31 January 2012

What is a Job?

People familiar with my work, such as in The Honest Broker and The Climate Fix, will also be familiar with my interest in unpacking issues and problems into comprehensible bits. To that end in the area of innovation I am going to be posting on some definitional issues to simply sort through a number of basic propositions as a matter of clarifying my own thinking and writing.

In this post I am exploring the definition of a "job" -- which is a concept that carries considerable political importance and is a variable that we'd like to modulate via policy, but which typically falls into the category of "too obvious to define precisely."

What is a job?  Let's start with the following definitions related to employment offered  by the US government's Bureau of Labor Statistics (emphasis in the original):
The basic concepts involved in identifying the employed and unemployed are quite simple:
  • People with jobs are employed.
  • People who are jobless, looking for jobs, and available for work are unemployed.
  • People who are neither employed nor unemployed are not in the labor force.
The survey is designed so that each person age 16 and over who is neither in an institution (for example, correctional facilities and residential nursing and mental health care facilities) nor on active duty in the Armed Forces is counted and classified in only one group. The sum of the employed and the unemployed constitutes the civilian labor force. Persons not in the labor force combined with those in the civilian labor force constitute the civilian noninstitutional population 16 years and over.
These definitions, which date to 1942 (source), are extremely useful because they clearly define how the government views employment, which is the variable that policy makers seek to modulate when talking about "jobs." But these definitions don't quite get us to a fundamental definition of "jobs."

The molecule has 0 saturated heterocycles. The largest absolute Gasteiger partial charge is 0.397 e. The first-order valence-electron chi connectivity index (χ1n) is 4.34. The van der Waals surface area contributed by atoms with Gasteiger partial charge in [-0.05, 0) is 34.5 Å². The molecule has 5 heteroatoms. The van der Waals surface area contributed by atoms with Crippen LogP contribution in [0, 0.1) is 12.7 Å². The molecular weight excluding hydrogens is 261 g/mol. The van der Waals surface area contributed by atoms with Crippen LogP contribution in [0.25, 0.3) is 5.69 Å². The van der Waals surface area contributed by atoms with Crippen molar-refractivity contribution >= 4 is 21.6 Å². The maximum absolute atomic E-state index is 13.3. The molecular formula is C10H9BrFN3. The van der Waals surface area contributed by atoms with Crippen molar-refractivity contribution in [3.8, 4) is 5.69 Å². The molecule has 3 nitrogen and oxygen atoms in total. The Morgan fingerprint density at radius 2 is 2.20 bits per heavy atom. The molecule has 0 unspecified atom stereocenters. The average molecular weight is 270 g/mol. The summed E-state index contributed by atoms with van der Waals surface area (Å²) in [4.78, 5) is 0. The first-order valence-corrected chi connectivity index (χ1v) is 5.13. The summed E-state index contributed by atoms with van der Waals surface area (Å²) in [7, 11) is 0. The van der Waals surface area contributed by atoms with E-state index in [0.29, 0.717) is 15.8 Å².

Here is what the BLS says about jobs:
Not all of the wide range of job situations in the American economy fit neatly into a given category. For example, people are considered employed if they did any work at all for pay or profit during the survey week.
This leads me to the following description of a job:

The defining characteristic of a job is an exchange between and employer and an employee, of wages (or some other compensation) for services (economists like to call such services "labor," defined variously in terms of skills, knowledge, capabilities, etc.). Governments regulate such services in many ways (e.g., some services may be disallowed -- think hit men, drug dealing or prostitution) and the terms of employment are also regulated (e.g., minimum wage, occupational safety, etc.).

All jobs are thus service jobs. With that as a starting point, we are in a position to ask ourselves, in what ways should we categorize and classify jobs in order to help realize the various objectives of public policy? The answer to this question is not obvious, and it is not clear to me that the official government categories are necessarily the most useful or helpful for thinking about policies related to jobs -- recent discussions here related to "manufacturing" are one example.